Justice Ginsburg concurred with the majority, but would have found the designs to be copyrightable pictorial or graphics works that happened to be reproduced on useful articles - negating the need to parse the language of 17 U.S.C. § 101. And that can be copyrighted. The district court found that the designs were not protectable because they could not be separated from the utilitarian goal of identifying the garments as cheerleading uniforms.
This case involved lines, chevrons, and colorful shapes on cheerleader uniforms. The Court devoted slightly more - but still quite little - ink to the requirement that a design be "capable of existing independently", concluding that a design feature must be able to exist as its own pictorial, graphic, or sculptural work "once it is imagined apart from the useful article".
"First, one can identify the decorations as features having pictorial, graphic, or sculptural qualities", Thomas wrote.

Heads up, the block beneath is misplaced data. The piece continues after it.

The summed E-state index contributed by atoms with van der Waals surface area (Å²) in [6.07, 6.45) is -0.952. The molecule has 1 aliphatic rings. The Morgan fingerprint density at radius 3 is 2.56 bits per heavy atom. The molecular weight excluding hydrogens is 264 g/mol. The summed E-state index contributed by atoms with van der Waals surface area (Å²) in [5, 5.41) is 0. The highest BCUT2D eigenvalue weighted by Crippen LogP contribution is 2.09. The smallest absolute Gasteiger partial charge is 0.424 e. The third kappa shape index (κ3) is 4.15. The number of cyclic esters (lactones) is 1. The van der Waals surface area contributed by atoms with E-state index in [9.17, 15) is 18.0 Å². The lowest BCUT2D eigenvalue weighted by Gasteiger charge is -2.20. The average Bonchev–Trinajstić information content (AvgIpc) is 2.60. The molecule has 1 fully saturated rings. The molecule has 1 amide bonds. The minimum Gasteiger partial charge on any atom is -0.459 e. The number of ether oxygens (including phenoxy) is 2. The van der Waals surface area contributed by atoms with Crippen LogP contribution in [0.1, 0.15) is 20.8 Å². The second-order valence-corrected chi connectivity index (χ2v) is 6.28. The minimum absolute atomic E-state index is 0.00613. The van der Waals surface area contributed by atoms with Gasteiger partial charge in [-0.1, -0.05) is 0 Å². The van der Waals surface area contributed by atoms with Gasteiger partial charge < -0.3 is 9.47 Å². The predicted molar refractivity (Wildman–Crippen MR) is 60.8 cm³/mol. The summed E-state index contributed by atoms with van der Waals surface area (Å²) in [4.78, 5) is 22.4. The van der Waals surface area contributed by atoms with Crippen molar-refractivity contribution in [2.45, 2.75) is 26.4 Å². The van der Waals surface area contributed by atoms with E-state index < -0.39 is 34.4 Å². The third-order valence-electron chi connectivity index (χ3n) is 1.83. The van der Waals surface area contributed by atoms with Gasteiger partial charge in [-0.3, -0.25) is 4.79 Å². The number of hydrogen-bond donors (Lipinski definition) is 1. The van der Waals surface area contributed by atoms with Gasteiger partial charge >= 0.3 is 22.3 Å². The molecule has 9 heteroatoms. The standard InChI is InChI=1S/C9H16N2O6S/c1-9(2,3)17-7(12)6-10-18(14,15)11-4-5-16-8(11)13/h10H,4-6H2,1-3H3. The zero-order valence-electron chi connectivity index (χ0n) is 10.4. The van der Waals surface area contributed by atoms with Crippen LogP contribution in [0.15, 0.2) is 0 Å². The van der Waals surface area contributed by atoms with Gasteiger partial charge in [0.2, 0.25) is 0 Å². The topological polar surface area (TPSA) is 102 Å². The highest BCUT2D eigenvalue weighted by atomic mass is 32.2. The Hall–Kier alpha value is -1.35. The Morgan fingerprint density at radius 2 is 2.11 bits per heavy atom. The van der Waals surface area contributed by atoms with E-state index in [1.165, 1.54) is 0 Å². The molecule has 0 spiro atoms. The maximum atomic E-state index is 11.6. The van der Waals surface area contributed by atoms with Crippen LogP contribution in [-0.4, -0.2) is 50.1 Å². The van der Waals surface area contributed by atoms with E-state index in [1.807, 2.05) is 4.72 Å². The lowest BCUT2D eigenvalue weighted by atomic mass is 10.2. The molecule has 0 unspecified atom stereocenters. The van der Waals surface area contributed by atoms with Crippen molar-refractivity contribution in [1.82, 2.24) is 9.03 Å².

In walking through this, the court held that two-dimensional surface decorations will not always be separable, but the "artwork" applied to the cheerleader uniforms at issue here did pass the test. The design is inseparable from the utility, in other words.
The 6-2 ruling is a victory for Varsity Brands LLC, the world's largest cheerleading-uniform company.
Susan Scafidi, a professor at Fordham University and founder of the Fashion Law Institute, provided expert advice in the trial when the case was still at the District Court level and says this should not have been an "enormous, Supreme Court-worthy case garnering global attention". The ruling supports the pre-established law that protects such works of art. Third, the Court disagreed with the petitioner that Congress' refusal to include a statutory provision permitting limited protection of industrial designs had any relevance or persuasive value. In his second dissent in a patent case this week Breyer, joined by Justice Anthony Kennedy, said he couldn't get past the fact Varsity registered pictures of uniforms, not the designs on them.